My name is Aidan Kircheim and besides the current president of PFLAG Long Island, I am also a transgender man.
I like comic books, video games, Dungeons and Dragons, and cute stuffed toys. If there’s a need to talk to someone about the recent Marvel Secret Wars event or the latest Virtual Reality technology, I can be that guy.
However, this ongoing segment is going to be about my realization and growth from a young woman into an adult man (and not at all about comic books… sadly).
Some topics I’d like to discuss as these segments continue are: my family and their reactions, things that I look back on during my time as a female that make complete sense now, my transition not only from female to male in general but also from my initial struggle with identifying as a lesbian – to embracing the man I truly always was as well as travels and experiences, my sexuality, and anything else that comes up along the way!
I will also make myself available to have open communication with anyone who desires it, including issues or questions to address in my future contributions to TEB (Transgender Ear Bender) – feel free to email through the PFLAG Long island email address (firstname.lastname@example.org) and I’ll be happy to chat, listen, and anything in-between!
I suppose I should start at the beginning. I was born on a Friday evening at 5:25pm, at South Nassau Hospital in Oceanside, NY. My two brothers Matthew and Michael (who were ten and eight years old, respectively, at the time) were eagerly awaiting my arrival, as were my parents, but it was my grandmother who was the most excited about her next grandchild. The story goes – when she found out it was a girl, she disappeared on a shopping spree for two days and came back with toys and blankets and clothes and a crib. She was excited to finally have a baby girl in the family; they all were.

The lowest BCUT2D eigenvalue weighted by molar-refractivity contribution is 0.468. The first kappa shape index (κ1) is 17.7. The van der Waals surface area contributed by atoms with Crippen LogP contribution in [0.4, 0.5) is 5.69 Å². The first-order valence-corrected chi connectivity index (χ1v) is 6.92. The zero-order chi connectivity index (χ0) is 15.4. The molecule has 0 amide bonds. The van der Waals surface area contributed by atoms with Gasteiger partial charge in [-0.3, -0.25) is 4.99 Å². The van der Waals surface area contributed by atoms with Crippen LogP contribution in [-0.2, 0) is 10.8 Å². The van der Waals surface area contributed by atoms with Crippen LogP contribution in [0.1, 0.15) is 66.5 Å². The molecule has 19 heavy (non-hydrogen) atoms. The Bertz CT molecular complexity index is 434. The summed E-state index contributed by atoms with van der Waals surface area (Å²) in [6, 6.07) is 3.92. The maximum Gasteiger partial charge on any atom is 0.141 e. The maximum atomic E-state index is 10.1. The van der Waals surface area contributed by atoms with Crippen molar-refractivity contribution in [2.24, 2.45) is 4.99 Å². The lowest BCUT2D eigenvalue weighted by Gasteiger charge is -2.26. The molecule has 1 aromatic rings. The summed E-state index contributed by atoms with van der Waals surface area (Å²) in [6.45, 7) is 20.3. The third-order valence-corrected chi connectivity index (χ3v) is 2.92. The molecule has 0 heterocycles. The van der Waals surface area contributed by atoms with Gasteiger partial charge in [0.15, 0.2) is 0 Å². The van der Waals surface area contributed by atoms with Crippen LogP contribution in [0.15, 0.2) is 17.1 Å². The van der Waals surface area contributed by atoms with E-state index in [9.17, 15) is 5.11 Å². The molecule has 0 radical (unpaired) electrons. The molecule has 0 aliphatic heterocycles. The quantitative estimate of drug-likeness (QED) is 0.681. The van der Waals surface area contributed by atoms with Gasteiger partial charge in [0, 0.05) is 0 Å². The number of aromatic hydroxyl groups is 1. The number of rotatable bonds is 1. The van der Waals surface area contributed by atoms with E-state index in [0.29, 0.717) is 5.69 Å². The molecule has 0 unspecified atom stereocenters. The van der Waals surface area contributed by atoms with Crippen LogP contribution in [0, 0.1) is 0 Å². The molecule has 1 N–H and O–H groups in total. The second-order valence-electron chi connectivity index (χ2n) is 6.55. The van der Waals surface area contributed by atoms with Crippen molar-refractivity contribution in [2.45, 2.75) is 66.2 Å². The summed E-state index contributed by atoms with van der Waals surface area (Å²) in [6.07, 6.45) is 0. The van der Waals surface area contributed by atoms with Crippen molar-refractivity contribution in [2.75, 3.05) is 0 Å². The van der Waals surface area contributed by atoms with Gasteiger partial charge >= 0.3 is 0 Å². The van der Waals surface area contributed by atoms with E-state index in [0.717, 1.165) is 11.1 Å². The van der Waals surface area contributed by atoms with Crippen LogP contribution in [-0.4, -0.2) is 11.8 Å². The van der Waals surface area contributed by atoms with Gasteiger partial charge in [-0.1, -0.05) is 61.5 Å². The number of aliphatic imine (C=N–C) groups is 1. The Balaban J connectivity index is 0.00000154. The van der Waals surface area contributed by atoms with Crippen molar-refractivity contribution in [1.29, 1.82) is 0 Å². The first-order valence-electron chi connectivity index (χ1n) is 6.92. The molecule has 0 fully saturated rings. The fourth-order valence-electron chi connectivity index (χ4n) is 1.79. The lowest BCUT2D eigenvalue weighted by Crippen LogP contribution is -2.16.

I learned from a very young age (as most children do) what a girl was supposed to be, and I was determined to fit the mold to make my parents happy. Much of my early life was lived for my parents, and trying to make up for how troublesome my brother Michael was. I wanted to make life easier for them and just be a good kid, even if it meant that I wasn’t emotionally stable all of the time. I learned that girls are supposed to like certain things, wear certain clothes, grow their hair long, and act a certain way. So I did what I felt like I had to, and became a fantastic actress.
I secretly wanted to act just like my brothers, and get away with things they got away with, instead of constantly being told to be more “ladylike”. I was a “tomboy”, and always had more friends who were boys. I got along better with boys, and I was happier with boys. Regardless, I played the part of a girl as best as I could, and apparently it was good enough that when I came out as transgender at the age of 22, no one had seen it coming!
I’m going to start the next segment elaborating on what it was like to be a child in my family, living in a small town on Long Island. Hope you join us for the next one, and feel free to let me know of anything specific you’d like me to cover – or just that you’d like to hear about.
Thanks and see you next time!